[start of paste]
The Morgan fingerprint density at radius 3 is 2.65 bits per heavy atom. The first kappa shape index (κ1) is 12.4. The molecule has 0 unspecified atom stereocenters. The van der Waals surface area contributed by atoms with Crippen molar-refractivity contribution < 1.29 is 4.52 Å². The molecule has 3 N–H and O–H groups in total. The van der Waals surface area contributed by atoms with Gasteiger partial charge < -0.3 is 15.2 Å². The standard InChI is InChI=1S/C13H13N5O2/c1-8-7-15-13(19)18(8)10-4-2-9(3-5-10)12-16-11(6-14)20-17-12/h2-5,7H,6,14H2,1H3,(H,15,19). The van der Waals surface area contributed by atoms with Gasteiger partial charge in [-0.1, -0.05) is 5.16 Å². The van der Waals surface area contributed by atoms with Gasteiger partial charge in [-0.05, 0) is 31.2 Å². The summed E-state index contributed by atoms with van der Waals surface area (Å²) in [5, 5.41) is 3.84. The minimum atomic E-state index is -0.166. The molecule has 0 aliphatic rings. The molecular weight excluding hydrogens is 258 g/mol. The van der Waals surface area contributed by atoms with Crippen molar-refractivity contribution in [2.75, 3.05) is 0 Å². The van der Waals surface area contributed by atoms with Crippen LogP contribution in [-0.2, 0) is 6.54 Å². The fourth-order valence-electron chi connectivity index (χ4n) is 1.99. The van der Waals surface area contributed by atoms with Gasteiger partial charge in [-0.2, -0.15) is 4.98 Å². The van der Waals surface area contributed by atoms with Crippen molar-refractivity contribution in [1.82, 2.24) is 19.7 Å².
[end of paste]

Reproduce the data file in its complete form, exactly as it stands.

The Morgan fingerprint density at radius 3 is 2.65 bits per heavy atom. The first kappa shape index (κ1) is 12.4. The molecule has 0 unspecified atom stereocenters. The van der Waals surface area contributed by atoms with Crippen molar-refractivity contribution < 1.29 is 4.52 Å². The molecule has 3 N–H and O–H groups in total. The van der Waals surface area contributed by atoms with Gasteiger partial charge < -0.3 is 15.2 Å². The standard InChI is InChI=1S/C13H13N5O2/c1-8-7-15-13(19)18(8)10-4-2-9(3-5-10)12-16-11(6-14)20-17-12/h2-5,7H,6,14H2,1H3,(H,15,19). The van der Waals surface area contributed by atoms with Gasteiger partial charge in [-0.1, -0.05) is 5.16 Å². The van der Waals surface area contributed by atoms with Gasteiger partial charge in [-0.05, 0) is 31.2 Å². The summed E-state index contributed by atoms with van der Waals surface area (Å²) in [5, 5.41) is 3.84. The minimum atomic E-state index is -0.166. The molecule has 0 aliphatic rings. The molecular weight excluding hydrogens is 258 g/mol. The van der Waals surface area contributed by atoms with Crippen molar-refractivity contribution in [2.75, 3.05) is 0 Å². The van der Waals surface area contributed by atoms with Crippen LogP contribution in [-0.2, 0) is 6.54 Å². The fourth-order valence-electron chi connectivity index (χ4n) is 1.99. The van der Waals surface area contributed by atoms with Gasteiger partial charge in [-0.2, -0.15) is 4.98 Å². The van der Waals surface area contributed by atoms with Crippen molar-refractivity contribution in [1.82, 2.24) is 19.7 Å².